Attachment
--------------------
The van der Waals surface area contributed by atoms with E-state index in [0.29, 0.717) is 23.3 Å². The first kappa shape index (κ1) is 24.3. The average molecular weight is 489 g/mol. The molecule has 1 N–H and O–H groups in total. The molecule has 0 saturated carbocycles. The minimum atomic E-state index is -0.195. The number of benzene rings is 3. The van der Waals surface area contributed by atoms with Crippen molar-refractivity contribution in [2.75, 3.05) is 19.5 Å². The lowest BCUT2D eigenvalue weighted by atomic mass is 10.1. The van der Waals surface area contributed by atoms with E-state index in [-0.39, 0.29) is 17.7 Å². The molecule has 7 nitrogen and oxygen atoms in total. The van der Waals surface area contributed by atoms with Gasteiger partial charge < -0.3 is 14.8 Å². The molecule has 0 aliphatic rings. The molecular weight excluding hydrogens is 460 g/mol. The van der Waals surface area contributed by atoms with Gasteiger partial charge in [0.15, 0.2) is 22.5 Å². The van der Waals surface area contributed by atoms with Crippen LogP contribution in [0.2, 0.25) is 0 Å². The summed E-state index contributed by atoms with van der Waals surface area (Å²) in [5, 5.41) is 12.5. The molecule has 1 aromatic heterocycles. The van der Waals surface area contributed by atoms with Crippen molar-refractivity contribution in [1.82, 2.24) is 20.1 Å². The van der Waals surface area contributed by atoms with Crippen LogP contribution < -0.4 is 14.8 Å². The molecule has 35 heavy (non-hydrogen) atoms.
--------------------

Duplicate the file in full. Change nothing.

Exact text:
The van der Waals surface area contributed by atoms with E-state index in [0.29, 0.717) is 23.3 Å². The first kappa shape index (κ1) is 24.3. The average molecular weight is 489 g/mol. The molecule has 1 N–H and O–H groups in total. The molecule has 0 saturated carbocycles. The minimum atomic E-state index is -0.195. The number of benzene rings is 3. The van der Waals surface area contributed by atoms with Crippen molar-refractivity contribution in [2.75, 3.05) is 19.5 Å². The lowest BCUT2D eigenvalue weighted by atomic mass is 10.1. The van der Waals surface area contributed by atoms with E-state index in [-0.39, 0.29) is 17.7 Å². The molecule has 7 nitrogen and oxygen atoms in total. The van der Waals surface area contributed by atoms with Gasteiger partial charge < -0.3 is 14.8 Å². The molecule has 0 aliphatic rings. The molecular weight excluding hydrogens is 460 g/mol. The van der Waals surface area contributed by atoms with Gasteiger partial charge in [0.15, 0.2) is 22.5 Å². The van der Waals surface area contributed by atoms with Crippen LogP contribution in [0.2, 0.25) is 0 Å². The summed E-state index contributed by atoms with van der Waals surface area (Å²) in [5, 5.41) is 12.5. The molecule has 1 aromatic heterocycles. The van der Waals surface area contributed by atoms with Crippen molar-refractivity contribution in [1.82, 2.24) is 20.1 Å². The van der Waals surface area contributed by atoms with Crippen LogP contribution < -0.4 is 14.8 Å². The molecule has 35 heavy (non-hydrogen) atoms.